The Management Plan (DPIPWE 2016, p. 34) acknowledges the TWWHA is at risk of “cumulative impact over time,” and this is particularly relevant to its wilderness. Managers might reason that a particular development was acceptable because it only caused a small loss of WC, but a succession of such developments over time could cause a substantial loss of WC, and hence of the essential values for which the region was listed as World Heritage. Effective assessment of impacts on primitive and wild character – for individual development proposals and to monitor incremental erosion of Wilderness Character over time – are crucial. The plan contains no undertaking to model or monitor such incremental changes, let alone prevent them.

There is a clear lack of independence and transparency in the RAA process. PWS is an agency within a department of the Tasmanian government, and the RAA is nonstatutory, meaning it cannot be legally challenged by a third party. It does not guarantee community scrutiny or consultation, and in the case of the Lake Malbena RAA, the process was not opened for public input.

Under legislation currently being implemented, all development on public land in Tasmania will be assessed under a new Statewide Planning Scheme, and solely via the RAA process. At a minimum, developments on reserved land should be subject to a process that allows for public consultation on compliance with a Management Plan, and that this compliance must be able to be tested in an appeal to RMPAT.

The application of the EPBC Act and other legislative protections appears to depend on the attitude of the federal minister at the time. It is not a reliable means of protecting World Heritage properties in Australia and cannot be relied upon to ensure the protection of Outstanding Universal Values. The events concerning the proposed development at Lake Malbena have shown how inadequate the EPBC Act is when administered by a government that favors development over protection.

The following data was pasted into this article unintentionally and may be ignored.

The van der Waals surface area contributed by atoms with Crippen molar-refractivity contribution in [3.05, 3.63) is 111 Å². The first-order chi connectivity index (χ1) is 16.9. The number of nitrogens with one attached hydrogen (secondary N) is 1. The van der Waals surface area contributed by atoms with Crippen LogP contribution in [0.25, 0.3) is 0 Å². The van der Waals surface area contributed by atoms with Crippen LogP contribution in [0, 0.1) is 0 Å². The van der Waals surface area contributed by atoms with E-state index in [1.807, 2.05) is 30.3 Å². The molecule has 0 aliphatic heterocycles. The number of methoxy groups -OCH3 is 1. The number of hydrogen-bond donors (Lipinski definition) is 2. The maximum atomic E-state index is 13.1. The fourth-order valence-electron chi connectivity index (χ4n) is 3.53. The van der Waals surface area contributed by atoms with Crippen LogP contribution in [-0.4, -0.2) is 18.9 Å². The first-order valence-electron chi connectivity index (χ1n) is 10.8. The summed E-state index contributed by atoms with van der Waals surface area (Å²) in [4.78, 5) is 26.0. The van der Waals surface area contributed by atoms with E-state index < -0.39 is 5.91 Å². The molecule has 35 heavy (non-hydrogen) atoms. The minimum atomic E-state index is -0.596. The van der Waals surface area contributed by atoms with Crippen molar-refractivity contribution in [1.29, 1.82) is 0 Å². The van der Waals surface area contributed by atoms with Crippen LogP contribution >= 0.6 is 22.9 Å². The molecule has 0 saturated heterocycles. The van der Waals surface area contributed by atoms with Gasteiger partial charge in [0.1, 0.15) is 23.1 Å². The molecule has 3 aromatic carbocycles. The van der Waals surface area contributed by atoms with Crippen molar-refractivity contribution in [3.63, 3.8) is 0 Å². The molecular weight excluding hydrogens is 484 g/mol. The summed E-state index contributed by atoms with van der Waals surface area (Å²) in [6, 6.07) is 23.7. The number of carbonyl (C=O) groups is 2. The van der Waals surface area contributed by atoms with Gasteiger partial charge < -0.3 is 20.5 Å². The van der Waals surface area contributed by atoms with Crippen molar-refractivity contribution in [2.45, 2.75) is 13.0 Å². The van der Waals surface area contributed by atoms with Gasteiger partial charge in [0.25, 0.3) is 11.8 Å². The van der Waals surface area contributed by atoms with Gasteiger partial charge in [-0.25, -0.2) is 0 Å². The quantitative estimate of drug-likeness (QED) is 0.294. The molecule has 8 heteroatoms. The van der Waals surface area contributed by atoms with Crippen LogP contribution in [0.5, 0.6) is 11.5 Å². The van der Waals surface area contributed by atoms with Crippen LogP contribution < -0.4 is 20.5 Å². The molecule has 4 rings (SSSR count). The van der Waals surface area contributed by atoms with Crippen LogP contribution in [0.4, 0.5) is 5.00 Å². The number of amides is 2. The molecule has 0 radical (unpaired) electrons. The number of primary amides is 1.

Law and Bayley (2018) list a range of bad precedents set by the events described herein:

  • Governments abused due process by changing the Management Plan after the public-comment period in order to accommodate the proposed development.
  • The Tasmanian government carried out a flawed assessment by deliberately excluding public input and expert opinion.
  • No meaningful evaluation of the proposal’s impact on wilderness was undertaken.
  • The federal government ignored advice from its own experts, as well as the overwhelming number of public submissions.
  • The decision by the federal minister to approve the Lake Malbena development debased the EPBC Act.
  • Both commonwealth and state governments actions have preempted the Tourism Master Plan long promised to the World Heritage Committee.
  • Both governments have ignored commitments to protect wilderness.

Furthermore, the Tasmanian government issued a lease over public land and a license for a business to operate there prior to completion of any assessment of the impact of said business.

Law and Bayley (2018) further argue that, if ultimately approved, the moves by the governments prompt fears of additional impacts occurring through further stealthy incremental changes to the development. Such potential includes motorized watercraft on Lake Malbena, proliferating buildings, additional helicopter visits, new tracks, and motorized visits to lakes further afield.